Pro footballer pens open letter
NOT GAY - Paul Scholes and Gary Neville kiss on the pitch in 2010
The subject of coming out as a gay or bisexual in the world of premiership football has once again come back into the news. In an open letter meant for the game’s governing bodies as well as his fans, a premier league footballer has spoken candidly about his anguish at not being able to come out. He talks openly about how he doesn’t think football is ready for an openly gay player in the premiership.
The unnamed football star references the Justin Fashanu Foundation in his letter as a source of support to him. Justin Fashanu was the first footballer to ever come out, after he had retired but tragically committed suicide in 1998. The foundation has been fighting racism and homophobia in football since its inception.
His niece, Amal Fashanu, set up the foundation as she knows first-hand the pressures that this can have on someone’s mental state. In fact, the author of the letter is only one in SEVEN premiership footballers that the foundation is currently supporting.
Watford's Troy Deeney on the pitch
Watford captain Troy Deeney doesn’t necessarily agree and thinks that not only is the timing right but that every football club has a gay or bisexual player. He thinks that it’s pressure of being the first one and shouldering that responsibility is what is holding players back.
In a candid chat with Louis Theroux on his Grounded podcast, Deeney said that once one person does it the floodgates will open. ‘I genuinely believe you would get, in the first week, at least a hundred people that went ‘me too’.
A few weeks ago, former Hull City youth player Thomas Beattie became only the third footballer to come out, citing the fact that he felt he needed to retire until he could be honest about it. Now in Singapore, he says that coming out during his decade long career wasn’t an option. So, has cutting your career short simply to be honest about your sexuality become a real thing?
Who else has come out?
Thomas Beattie - BTW we so would
After Justin Fashanu and Thomas Beattie there are only two other footballers globally who have taken the plunge and come out.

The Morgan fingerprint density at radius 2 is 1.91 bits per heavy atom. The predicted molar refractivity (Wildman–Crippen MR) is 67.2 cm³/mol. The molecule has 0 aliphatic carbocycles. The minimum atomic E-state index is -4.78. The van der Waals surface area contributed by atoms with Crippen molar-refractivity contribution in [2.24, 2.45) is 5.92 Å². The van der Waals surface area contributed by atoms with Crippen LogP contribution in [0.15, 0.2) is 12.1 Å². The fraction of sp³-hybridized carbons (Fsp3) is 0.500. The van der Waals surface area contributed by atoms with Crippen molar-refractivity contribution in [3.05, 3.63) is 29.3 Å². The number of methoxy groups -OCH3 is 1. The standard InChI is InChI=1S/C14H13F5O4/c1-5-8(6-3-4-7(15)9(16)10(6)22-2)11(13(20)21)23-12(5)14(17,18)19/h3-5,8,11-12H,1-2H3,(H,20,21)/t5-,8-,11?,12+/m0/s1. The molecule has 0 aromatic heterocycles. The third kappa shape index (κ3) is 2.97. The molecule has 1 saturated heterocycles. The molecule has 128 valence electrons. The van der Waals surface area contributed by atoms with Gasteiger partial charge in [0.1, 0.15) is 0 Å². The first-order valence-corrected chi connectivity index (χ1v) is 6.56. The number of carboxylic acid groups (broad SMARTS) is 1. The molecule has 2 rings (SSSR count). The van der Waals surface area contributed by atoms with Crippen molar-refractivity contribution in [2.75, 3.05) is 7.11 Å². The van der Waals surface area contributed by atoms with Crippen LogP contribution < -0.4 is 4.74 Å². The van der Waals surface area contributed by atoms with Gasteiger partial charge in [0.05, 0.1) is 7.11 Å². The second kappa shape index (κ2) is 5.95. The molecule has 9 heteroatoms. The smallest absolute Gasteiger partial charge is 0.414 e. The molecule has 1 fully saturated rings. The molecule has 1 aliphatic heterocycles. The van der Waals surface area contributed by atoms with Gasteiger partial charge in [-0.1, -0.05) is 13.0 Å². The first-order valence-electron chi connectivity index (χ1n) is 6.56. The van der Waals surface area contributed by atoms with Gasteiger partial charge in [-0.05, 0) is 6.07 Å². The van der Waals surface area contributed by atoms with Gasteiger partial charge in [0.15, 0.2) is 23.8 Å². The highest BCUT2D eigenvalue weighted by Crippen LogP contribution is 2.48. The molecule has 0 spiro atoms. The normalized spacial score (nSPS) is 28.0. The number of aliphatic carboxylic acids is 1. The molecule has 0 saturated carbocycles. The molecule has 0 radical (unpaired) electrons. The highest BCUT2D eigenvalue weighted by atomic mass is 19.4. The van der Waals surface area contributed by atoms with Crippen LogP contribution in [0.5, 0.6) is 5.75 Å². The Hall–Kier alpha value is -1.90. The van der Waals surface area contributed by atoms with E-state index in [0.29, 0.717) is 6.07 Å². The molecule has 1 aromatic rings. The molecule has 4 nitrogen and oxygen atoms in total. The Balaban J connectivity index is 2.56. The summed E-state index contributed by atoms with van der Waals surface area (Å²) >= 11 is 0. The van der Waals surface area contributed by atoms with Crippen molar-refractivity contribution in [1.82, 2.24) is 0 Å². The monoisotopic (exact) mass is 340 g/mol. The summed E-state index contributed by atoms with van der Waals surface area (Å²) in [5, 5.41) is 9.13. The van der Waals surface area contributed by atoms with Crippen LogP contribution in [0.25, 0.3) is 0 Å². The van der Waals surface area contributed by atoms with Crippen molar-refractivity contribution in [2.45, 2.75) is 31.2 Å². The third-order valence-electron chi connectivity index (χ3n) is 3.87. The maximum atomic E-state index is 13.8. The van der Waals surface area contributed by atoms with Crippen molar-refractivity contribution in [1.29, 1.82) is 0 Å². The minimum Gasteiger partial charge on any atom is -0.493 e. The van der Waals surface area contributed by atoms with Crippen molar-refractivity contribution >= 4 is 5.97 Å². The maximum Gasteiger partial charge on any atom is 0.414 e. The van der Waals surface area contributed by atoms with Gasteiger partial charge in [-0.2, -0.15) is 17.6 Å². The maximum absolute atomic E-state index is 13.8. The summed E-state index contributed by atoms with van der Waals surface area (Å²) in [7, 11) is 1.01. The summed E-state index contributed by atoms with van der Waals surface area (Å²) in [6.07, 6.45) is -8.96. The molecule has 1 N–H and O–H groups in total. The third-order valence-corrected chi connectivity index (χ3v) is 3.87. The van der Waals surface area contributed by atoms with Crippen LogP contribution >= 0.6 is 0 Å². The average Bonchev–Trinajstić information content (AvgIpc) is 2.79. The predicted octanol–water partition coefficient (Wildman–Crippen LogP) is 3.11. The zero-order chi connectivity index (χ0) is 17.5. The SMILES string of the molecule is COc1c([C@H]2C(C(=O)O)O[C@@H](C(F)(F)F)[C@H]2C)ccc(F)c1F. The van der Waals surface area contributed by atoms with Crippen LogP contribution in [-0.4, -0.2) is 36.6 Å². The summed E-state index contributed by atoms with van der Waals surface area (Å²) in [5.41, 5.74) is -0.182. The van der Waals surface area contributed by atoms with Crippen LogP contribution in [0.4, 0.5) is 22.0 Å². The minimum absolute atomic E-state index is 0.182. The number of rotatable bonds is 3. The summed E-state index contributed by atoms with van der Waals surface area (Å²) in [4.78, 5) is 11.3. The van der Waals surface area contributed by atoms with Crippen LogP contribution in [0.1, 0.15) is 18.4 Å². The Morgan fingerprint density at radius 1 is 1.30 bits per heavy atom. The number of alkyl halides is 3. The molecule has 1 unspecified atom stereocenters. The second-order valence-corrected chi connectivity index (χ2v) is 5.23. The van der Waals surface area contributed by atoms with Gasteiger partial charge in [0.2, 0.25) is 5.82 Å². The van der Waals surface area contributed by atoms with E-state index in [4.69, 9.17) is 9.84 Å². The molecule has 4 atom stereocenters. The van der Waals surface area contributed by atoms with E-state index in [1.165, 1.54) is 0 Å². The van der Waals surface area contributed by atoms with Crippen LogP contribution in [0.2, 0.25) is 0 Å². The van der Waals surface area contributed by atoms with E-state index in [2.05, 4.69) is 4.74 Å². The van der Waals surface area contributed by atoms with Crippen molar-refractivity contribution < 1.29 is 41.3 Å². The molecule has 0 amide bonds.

Ex Leeds and USA player Robbie Rogers came out in 2013 becoming the second player ever to come out in Britain after Fashanu. The American went on to play for LA Galaxy, becoming the first openly gay man to compete in a professional sports league in the USA.
Rogers, not really of the Rovers
Germany’s Thomas Hitzlsperger came out in 2014 after retiring. He had played for the German National team at the 2006 World Cup and Euro 2008. He was the highest profile footballer to come out in the world at the time.
It’s clear that this is a tipping point and players need to feel supported when it comes to their life decisions. Racism is still rife amongst the fans in football so when gay players see the abuse they receive, why would they choose to bring abuse upon themselves while they still play in the premiership. It’s no surprise that they don’t want to but as we have seen across the board, it plays havoc with someone’s mental health.
Hitzlsperger - you don't wanna know what it means in German
The letter in full:
‘As a kid, all I ever wanted to be was a footballer.
I wasn't interested in doing well at school. Instead of doing homework, every spare minute I had was spent with a ball.
In the end, it paid off. But even now I still have to pinch myself when I run out and get to play each week in front of tens of thousands of people.
However there is something that sets me apart from most of the other players in the Premier League.